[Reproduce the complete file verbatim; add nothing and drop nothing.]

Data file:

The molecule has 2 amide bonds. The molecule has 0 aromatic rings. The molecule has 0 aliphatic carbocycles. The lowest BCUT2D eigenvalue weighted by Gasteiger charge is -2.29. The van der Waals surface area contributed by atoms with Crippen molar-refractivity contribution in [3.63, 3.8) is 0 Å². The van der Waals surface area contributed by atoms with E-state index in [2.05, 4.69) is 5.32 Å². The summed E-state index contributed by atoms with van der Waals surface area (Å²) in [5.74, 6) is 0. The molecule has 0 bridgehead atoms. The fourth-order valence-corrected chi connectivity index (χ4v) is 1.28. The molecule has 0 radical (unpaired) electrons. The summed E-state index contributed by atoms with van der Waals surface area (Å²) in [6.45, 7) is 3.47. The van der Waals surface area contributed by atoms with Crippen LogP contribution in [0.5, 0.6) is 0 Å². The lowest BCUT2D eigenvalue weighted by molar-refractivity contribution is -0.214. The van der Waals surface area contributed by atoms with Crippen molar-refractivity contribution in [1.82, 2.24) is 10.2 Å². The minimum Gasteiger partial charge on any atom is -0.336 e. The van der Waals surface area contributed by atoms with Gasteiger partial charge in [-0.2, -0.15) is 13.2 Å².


The molecule has 2 amide bonds. The molecule has 0 aromatic rings. The molecule has 0 aliphatic carbocycles. The lowest BCUT2D eigenvalue weighted by Gasteiger charge is -2.29. The van der Waals surface area contributed by atoms with Crippen molar-refractivity contribution in [3.63, 3.8) is 0 Å². The van der Waals surface area contributed by atoms with E-state index in [2.05, 4.69) is 5.32 Å². The summed E-state index contributed by atoms with van der Waals surface area (Å²) in [5.74, 6) is 0. The molecule has 0 bridgehead atoms. The fourth-order valence-corrected chi connectivity index (χ4v) is 1.28. The molecule has 0 radical (unpaired) electrons. The summed E-state index contributed by atoms with van der Waals surface area (Å²) in [6.45, 7) is 3.47. The van der Waals surface area contributed by atoms with Crippen LogP contribution in [0.5, 0.6) is 0 Å². The lowest BCUT2D eigenvalue weighted by molar-refractivity contribution is -0.214. The van der Waals surface area contributed by atoms with Crippen molar-refractivity contribution in [1.82, 2.24) is 10.2 Å². The minimum Gasteiger partial charge on any atom is -0.336 e. The van der Waals surface area contributed by atoms with Gasteiger partial charge in [-0.2, -0.15) is 13.2 Å².